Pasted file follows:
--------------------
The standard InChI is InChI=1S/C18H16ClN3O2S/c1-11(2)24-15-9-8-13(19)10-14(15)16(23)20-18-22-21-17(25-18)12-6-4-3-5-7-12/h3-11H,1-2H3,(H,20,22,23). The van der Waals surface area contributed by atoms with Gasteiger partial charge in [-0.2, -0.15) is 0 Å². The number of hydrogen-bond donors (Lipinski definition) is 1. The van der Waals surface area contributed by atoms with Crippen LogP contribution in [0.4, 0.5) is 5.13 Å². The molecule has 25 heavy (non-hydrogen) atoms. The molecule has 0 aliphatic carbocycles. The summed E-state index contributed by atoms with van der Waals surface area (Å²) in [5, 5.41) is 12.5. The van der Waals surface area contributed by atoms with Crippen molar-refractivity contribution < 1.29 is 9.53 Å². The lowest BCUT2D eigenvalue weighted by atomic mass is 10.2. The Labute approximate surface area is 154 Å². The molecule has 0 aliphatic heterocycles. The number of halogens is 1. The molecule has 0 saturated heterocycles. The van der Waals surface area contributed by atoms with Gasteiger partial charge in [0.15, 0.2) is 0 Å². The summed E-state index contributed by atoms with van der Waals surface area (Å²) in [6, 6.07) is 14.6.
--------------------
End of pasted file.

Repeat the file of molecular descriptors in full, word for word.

The standard InChI is InChI=1S/C18H16ClN3O2S/c1-11(2)24-15-9-8-13(19)10-14(15)16(23)20-18-22-21-17(25-18)12-6-4-3-5-7-12/h3-11H,1-2H3,(H,20,22,23). The van der Waals surface area contributed by atoms with Gasteiger partial charge in [-0.2, -0.15) is 0 Å². The number of hydrogen-bond donors (Lipinski definition) is 1. The van der Waals surface area contributed by atoms with Crippen LogP contribution in [0.4, 0.5) is 5.13 Å². The molecule has 25 heavy (non-hydrogen) atoms. The molecule has 0 aliphatic carbocycles. The summed E-state index contributed by atoms with van der Waals surface area (Å²) in [5, 5.41) is 12.5. The van der Waals surface area contributed by atoms with Crippen molar-refractivity contribution < 1.29 is 9.53 Å². The lowest BCUT2D eigenvalue weighted by atomic mass is 10.2. The Labute approximate surface area is 154 Å². The molecule has 0 aliphatic heterocycles. The number of halogens is 1. The molecule has 0 saturated heterocycles. The van der Waals surface area contributed by atoms with Gasteiger partial charge in [0.15, 0.2) is 0 Å². The summed E-state index contributed by atoms with van der Waals surface area (Å²) in [6, 6.07) is 14.6.